In the 20 years since the September 11 attacks, the United States government has spent more than $21 trillion at home and overseas on militaristic policies that led to the creation of a vast surveillance apparatus, worsened mass incarceration, intensified the war on immigrant communities, and caused incalculable human suffering in Afghanistan, Iraq, Yemen, Libya, Somalia, and elsewhere.
According to State of Insecurity: The Cost of Militarization Since 9/11 (pdf), a report released Wednesday by the National Priorities Project, the U.S. government’s so-called “War on Terror” has “remade the U.S. into a more militarized actor both around the world and at home” by pouring vast resources into the Pentagon, federal law enforcement, and the Department of Homeland Security (DHS), an agency established in response to the September 11 attacks.
Released in the wake of the final withdrawal of U.S. troops from Afghanistan after two decades of devastating war and occupation, the new report argues that the Taliban’s rapid takeover of the country “raises deep questions about our military investments to date.”
“Twenty years ago, we were promised a vision of the War on Terror that did not come to pass: that Afghanistan would not become a quagmire, or that the Iraq War would be over in ‘five weeks or five days or five months’ and cost a mere $60 billion,” the report notes. “As the country went to war and refocused domestic security spending on terrorism, few had any inkling of the far-reaching ramifications for the military, veterans, immigration, or domestic law enforcement.”
The National Priorities Project (NPP), an initiative of the Institute for Policy Studies, estimates that of the $21 trillion the U.S. invested in “foreign and domestic militarization” in the aftermath of September 11, 2001, $16 trillion went to the military, $3 trillion to veterans’ programs, $949 billion to DHS, and $732 billion to federal law enforcement.
In addition to fueling death and destruction overseas, the new report stresses that spending on overseas wars heightened domestic militarization, making police crackdowns on dissent at home even more violent.
“There is evidence that the War on Terror drove transfers of military equipment to police, as surges ended and the Pentagon looked to divest from surplus equipment,” the analysis notes. “Transfers in 2010, when the military was still deeply engaged in the War on Terror, totaled $30 million. Over the next few years, the U.S. pulled forces out of Iraq, and military equipment transfers skyrocketed, peaking at $386 million in 2014. Today, transfers are still far higher than they were early in the War on Terror, totaling $152 million in 2020 and $101 million in just the first half of 2021.”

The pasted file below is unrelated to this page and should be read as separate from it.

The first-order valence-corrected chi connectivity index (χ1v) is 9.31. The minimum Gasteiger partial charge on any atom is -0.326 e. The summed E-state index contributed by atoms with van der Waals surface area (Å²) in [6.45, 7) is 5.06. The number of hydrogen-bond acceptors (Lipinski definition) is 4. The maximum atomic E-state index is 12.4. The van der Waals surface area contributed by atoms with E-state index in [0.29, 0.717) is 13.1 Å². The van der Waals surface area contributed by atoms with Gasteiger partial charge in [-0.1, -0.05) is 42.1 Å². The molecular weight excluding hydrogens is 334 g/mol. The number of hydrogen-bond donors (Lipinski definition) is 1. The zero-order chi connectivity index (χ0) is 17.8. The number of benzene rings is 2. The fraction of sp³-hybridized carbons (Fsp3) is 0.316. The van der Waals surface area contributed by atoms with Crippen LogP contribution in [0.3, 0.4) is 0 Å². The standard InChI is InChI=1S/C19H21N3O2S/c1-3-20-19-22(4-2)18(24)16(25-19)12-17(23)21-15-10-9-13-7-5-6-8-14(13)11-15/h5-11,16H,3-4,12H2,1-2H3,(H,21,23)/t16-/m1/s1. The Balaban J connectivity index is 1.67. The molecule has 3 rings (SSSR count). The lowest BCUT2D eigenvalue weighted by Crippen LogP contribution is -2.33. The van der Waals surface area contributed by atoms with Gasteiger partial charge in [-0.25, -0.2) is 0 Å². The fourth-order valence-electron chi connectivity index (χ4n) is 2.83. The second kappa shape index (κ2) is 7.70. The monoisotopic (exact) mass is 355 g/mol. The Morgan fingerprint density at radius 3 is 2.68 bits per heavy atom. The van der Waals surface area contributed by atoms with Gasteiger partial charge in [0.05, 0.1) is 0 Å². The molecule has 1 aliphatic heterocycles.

Lindsay Koshgarian, program director of NPP and lead author of the new report, said in a statement Wednesday that “our $21 trillion investment in militarism has cost far more than dollars.”
“It has cost the lives of civilians and troops lost in war, and the lives ended or torn apart by our brutal and punitive immigration, policing, and mass incarceration systems,” said Koshgarian. “Meanwhile, we’ve neglected so much of what we really need. Militarism hasn’t protected us from a pandemic that at its worst took the toll of a 9/11 every day, from poverty and instability driven by staggering inequality, or from hurricanes and wildfires made worse by climate change.”
According to the new report, it would have cost far less than $21 trillion for the U.S. to make major investments in climate action and other key global and domestic priorities. As the analysis notes:
- $4.5 trillion could fully decarbonize the U.S. electric grid;
- $2.3 trillion could create five million $15-per-hour jobs with benefits and cost-of-living adjustments for 10 years;
- $1.7 trillion could erase student debt;
- $449 billion could continue the extended Child Tax Credit for another 10 years;
- $200 billion could guarantee free preschool for every 3-and-4-year old for 10 years, and raise teacher pay; and
- $25 billion could provide Covid vaccines for the population of low-income countries.
The NPP report was published on same day that Brown University’s Costs of War Project released a new analysis estimating that U.S.-led post-9/11 wars in Iraq, Afghanistan, and elsewhere have killed at least 929,000 people—a figure deemed likely to be a “vast undercount”—and cost more than $8 trillion.
“The end of the war in Afghanistan represents a chance to reinvest in our real needs,” Koshgarian said Wednesday. “Twenty years from now, we could live in a world made safer by investments in infrastructure, job creation, support for families, public health, and new energy systems, if we are willing to take a hard look at our priorities.”
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